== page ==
Leaked Documents Reveal How China Brainwashes Ethnic Minorities In Secret Detention Camps


Ben Taub


Ben Taub

Freelance Writer

Benjamin holds a Master's degree in anthropology from University College London and has worked in the fields of neuroscience research and mental health treatment.

Freelance Writer


Preventing escape is the main priority of those running the so-called "education centers". Image: josefkubes/Shutterstock

Reports of secret detention camps run by the Chinese government have been circulating for some time, with satellite images and testimonies from former detainees leaving little doubt as to the existence of these Orwellian facilities. Yet details regarding the purpose and nature of these camps are only now beginning to surface, thanks to a cache of leaked government documents.

Obtained by the International Consortium of Investigative Journalists (ICIJ) and shared with 17 major news outlets, the so-called "China Cables" include highly classified papers from 2017, when the Chinese government first began sending Uighur Muslims to the camps in Xinjiang. Signed by Zhu Hailun, the region’s top security official at the time, the documents have been verified as authentic by a number of experts.


Located in the far north-west of China, Xinjiang is home to around 11 million Uighurs and saw violent clashes between this Muslim minority and the majority Han population in 2009. Claiming to be in the midst of a war on terrorism and Islamic extremism, the government opened what it called “Vocational Educational Training Centers” in 2017, which it claimed were voluntary. Yet as the China Cables illustrate, these high-security prison camps are far more sinister than their official description lets on.

Among the leaked documents is a nine-page memo outlining how the camps are to be run. “Preventing escape” and implementing 24-hour surveillance “with no blind spots” are listed as top priorities, with officials instructed to monitor and micromanage every aspect of inmates’ lives, including when they are using the toilet.

While in the camp, detainees are referred to as “students,” and those running the facilities are instructed to “promote the repentance and confession of the students for them to understand deeply the illegal, criminal and dangerous nature of their past activity."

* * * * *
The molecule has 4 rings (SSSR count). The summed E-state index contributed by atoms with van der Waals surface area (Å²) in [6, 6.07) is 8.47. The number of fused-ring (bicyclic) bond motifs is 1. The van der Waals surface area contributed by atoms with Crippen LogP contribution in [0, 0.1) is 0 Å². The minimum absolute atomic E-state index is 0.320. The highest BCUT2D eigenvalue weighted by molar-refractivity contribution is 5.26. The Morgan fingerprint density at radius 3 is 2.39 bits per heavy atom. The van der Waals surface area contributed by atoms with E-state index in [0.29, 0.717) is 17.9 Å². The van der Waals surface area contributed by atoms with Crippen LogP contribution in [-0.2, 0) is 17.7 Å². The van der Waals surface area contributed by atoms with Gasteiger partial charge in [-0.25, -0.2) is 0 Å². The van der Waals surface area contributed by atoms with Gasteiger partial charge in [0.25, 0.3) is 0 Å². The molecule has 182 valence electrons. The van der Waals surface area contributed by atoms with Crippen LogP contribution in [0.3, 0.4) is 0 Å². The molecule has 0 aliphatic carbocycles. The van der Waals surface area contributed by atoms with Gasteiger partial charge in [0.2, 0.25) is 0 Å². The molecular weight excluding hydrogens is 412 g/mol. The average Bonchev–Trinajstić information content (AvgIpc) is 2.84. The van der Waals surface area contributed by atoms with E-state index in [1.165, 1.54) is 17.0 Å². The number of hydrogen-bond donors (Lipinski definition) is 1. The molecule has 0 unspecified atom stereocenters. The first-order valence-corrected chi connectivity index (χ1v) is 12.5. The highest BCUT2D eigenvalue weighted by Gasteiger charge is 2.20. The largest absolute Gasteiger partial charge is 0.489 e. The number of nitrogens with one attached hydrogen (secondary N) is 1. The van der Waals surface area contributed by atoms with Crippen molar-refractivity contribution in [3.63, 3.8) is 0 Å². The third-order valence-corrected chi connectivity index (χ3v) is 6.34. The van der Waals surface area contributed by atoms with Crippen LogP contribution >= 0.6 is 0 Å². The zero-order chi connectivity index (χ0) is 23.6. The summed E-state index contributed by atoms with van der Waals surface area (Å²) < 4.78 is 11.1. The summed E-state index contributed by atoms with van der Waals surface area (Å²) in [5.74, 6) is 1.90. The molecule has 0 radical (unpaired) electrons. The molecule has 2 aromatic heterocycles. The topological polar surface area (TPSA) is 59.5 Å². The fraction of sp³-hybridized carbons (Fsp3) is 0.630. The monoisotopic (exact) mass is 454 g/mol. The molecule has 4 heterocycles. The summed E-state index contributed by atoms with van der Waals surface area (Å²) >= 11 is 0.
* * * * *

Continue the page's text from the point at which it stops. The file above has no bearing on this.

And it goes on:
In other words, inmates are to be "brainwashed" into renouncing their previous beliefs and lifestyle, and adopting a mentality that conforms to the ruling Communist Party’s liking. Students must spend a minimum of one year in the camp, and can only be released once party officials deem them to have sufficiently “transformed.”


"For those who harbour vague understandings, negative attitudes or even feelings of resistance… carry out education transformation to ensure that results are achieved," the memo instructs.

Other leaked documents include details of a database called the Integrated Joint Operations Platform, which contains information about citizens and is used to identify individuals as candidates for detention. Based on this data, 15,683 were sent to the camps in a single week in June 2017, while 1.8 million Xinjiang residents were singled out simply because they used a file-sharing app called Zapya.

So far, around a million Uighurs are thought to have been detained in these camps without trial, although the Chinese embassy in London has responded to the China Cables as “fake news”, insisting that it only runs voluntary educational centers.

[H/T: The Guardian, the BBC]


  • tag
  • China,

  • data,

  • prison,

  • leak,

  • classified,

  • xinjiang,

  • Uighur,

  • detention camp,

  • China Cables